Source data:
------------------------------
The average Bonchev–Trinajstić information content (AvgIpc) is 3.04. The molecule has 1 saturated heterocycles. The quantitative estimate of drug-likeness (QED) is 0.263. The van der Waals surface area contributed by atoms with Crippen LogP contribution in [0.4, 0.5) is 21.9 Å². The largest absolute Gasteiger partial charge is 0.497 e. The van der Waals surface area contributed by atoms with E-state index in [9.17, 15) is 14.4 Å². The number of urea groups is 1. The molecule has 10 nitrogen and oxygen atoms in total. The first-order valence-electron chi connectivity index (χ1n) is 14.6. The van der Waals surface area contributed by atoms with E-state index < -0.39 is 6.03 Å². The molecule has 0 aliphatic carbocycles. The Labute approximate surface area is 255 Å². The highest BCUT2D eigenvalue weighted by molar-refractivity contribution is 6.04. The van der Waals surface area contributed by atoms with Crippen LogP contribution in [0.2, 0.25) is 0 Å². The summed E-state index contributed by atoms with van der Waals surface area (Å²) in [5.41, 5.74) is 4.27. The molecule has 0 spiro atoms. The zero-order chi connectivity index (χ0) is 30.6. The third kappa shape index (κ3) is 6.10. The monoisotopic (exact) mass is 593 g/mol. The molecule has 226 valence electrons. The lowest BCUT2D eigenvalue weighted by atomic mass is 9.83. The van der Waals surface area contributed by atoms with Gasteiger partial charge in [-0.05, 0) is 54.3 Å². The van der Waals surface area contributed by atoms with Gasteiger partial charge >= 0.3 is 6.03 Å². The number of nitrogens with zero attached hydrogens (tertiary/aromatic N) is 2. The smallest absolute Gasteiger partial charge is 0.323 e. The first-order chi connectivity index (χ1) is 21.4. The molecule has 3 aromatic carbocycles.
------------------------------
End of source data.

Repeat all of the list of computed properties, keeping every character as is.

The average Bonchev–Trinajstić information content (AvgIpc) is 3.04. The molecule has 1 saturated heterocycles. The quantitative estimate of drug-likeness (QED) is 0.263. The van der Waals surface area contributed by atoms with Crippen LogP contribution in [0.4, 0.5) is 21.9 Å². The largest absolute Gasteiger partial charge is 0.497 e. The van der Waals surface area contributed by atoms with E-state index in [9.17, 15) is 14.4 Å². The number of urea groups is 1. The molecule has 10 nitrogen and oxygen atoms in total. The first-order valence-electron chi connectivity index (χ1n) is 14.6. The van der Waals surface area contributed by atoms with E-state index < -0.39 is 6.03 Å². The molecule has 0 aliphatic carbocycles. The Labute approximate surface area is 255 Å². The highest BCUT2D eigenvalue weighted by molar-refractivity contribution is 6.04. The van der Waals surface area contributed by atoms with Crippen LogP contribution in [0.2, 0.25) is 0 Å². The summed E-state index contributed by atoms with van der Waals surface area (Å²) in [5.41, 5.74) is 4.27. The molecule has 0 spiro atoms. The zero-order chi connectivity index (χ0) is 30.6. The third kappa shape index (κ3) is 6.10. The monoisotopic (exact) mass is 593 g/mol. The molecule has 226 valence electrons. The lowest BCUT2D eigenvalue weighted by atomic mass is 9.83. The van der Waals surface area contributed by atoms with Gasteiger partial charge in [-0.05, 0) is 54.3 Å². The van der Waals surface area contributed by atoms with Gasteiger partial charge >= 0.3 is 6.03 Å². The number of nitrogens with zero attached hydrogens (tertiary/aromatic N) is 2. The smallest absolute Gasteiger partial charge is 0.323 e. The first-order chi connectivity index (χ1) is 21.4. The molecule has 3 aromatic carbocycles.